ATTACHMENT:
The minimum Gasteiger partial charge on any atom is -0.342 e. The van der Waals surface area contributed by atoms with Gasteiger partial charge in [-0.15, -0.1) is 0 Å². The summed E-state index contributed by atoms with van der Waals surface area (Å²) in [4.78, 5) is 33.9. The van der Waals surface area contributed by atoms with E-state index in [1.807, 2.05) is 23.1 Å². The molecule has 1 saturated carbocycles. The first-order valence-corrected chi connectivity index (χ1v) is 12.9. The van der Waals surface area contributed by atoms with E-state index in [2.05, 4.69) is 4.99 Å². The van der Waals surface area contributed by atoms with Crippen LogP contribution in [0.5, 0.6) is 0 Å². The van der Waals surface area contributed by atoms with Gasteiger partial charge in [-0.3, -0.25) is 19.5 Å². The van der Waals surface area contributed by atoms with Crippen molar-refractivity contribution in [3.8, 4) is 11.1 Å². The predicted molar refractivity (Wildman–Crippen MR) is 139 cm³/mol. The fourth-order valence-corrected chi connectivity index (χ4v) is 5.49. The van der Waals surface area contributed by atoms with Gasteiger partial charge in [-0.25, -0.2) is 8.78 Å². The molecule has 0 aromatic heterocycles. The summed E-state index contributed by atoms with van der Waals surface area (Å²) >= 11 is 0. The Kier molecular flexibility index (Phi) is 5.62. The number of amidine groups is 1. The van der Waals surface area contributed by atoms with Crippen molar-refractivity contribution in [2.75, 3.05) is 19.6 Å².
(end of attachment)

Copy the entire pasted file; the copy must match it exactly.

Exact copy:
The minimum Gasteiger partial charge on any atom is -0.342 e. The van der Waals surface area contributed by atoms with Gasteiger partial charge in [-0.15, -0.1) is 0 Å². The summed E-state index contributed by atoms with van der Waals surface area (Å²) in [4.78, 5) is 33.9. The van der Waals surface area contributed by atoms with E-state index in [1.807, 2.05) is 23.1 Å². The molecule has 1 saturated carbocycles. The first-order valence-corrected chi connectivity index (χ1v) is 12.9. The van der Waals surface area contributed by atoms with E-state index in [2.05, 4.69) is 4.99 Å². The van der Waals surface area contributed by atoms with Crippen LogP contribution in [0.5, 0.6) is 0 Å². The van der Waals surface area contributed by atoms with Gasteiger partial charge in [-0.3, -0.25) is 19.5 Å². The van der Waals surface area contributed by atoms with Crippen molar-refractivity contribution in [3.8, 4) is 11.1 Å². The predicted molar refractivity (Wildman–Crippen MR) is 139 cm³/mol. The fourth-order valence-corrected chi connectivity index (χ4v) is 5.49. The van der Waals surface area contributed by atoms with Gasteiger partial charge in [-0.25, -0.2) is 8.78 Å². The molecule has 0 aromatic heterocycles. The summed E-state index contributed by atoms with van der Waals surface area (Å²) >= 11 is 0. The Kier molecular flexibility index (Phi) is 5.62. The number of amidine groups is 1. The van der Waals surface area contributed by atoms with Crippen molar-refractivity contribution in [2.75, 3.05) is 19.6 Å².